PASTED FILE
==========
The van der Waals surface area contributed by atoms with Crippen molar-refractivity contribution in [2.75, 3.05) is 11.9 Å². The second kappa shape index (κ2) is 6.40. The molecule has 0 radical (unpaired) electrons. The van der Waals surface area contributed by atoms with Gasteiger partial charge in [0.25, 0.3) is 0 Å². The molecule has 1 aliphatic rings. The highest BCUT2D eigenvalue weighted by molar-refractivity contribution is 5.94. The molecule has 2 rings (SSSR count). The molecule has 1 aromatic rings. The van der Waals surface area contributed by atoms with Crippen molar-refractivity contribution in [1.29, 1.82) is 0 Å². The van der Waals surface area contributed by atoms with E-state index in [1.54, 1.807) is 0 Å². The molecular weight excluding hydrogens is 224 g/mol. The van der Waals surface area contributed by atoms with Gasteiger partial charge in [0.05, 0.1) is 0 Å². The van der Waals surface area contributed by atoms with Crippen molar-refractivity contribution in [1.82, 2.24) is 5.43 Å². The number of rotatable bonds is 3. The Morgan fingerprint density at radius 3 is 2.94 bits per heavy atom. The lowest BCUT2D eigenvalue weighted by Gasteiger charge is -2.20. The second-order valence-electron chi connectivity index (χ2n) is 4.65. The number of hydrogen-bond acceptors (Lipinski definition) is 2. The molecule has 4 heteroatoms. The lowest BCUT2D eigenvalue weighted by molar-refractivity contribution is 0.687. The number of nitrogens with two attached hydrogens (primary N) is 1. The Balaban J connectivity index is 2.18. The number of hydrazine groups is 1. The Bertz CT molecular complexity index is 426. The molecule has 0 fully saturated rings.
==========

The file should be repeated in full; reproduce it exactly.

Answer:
The van der Waals surface area contributed by atoms with Crippen molar-refractivity contribution in [2.75, 3.05) is 11.9 Å². The second kappa shape index (κ2) is 6.40. The molecule has 0 radical (unpaired) electrons. The van der Waals surface area contributed by atoms with Gasteiger partial charge in [0.25, 0.3) is 0 Å². The molecule has 1 aliphatic rings. The highest BCUT2D eigenvalue weighted by molar-refractivity contribution is 5.94. The molecule has 2 rings (SSSR count). The molecule has 1 aromatic rings. The van der Waals surface area contributed by atoms with Crippen molar-refractivity contribution in [1.29, 1.82) is 0 Å². The van der Waals surface area contributed by atoms with E-state index in [1.54, 1.807) is 0 Å². The molecular weight excluding hydrogens is 224 g/mol. The van der Waals surface area contributed by atoms with Gasteiger partial charge in [0.05, 0.1) is 0 Å². The van der Waals surface area contributed by atoms with Crippen molar-refractivity contribution in [1.82, 2.24) is 5.43 Å². The number of rotatable bonds is 3. The Morgan fingerprint density at radius 3 is 2.94 bits per heavy atom. The lowest BCUT2D eigenvalue weighted by Gasteiger charge is -2.20. The second-order valence-electron chi connectivity index (χ2n) is 4.65. The number of hydrogen-bond acceptors (Lipinski definition) is 2. The molecule has 4 heteroatoms. The lowest BCUT2D eigenvalue weighted by molar-refractivity contribution is 0.687. The number of nitrogens with two attached hydrogens (primary N) is 1. The Balaban J connectivity index is 2.18. The number of hydrazine groups is 1. The Bertz CT molecular complexity index is 426. The molecule has 0 fully saturated rings.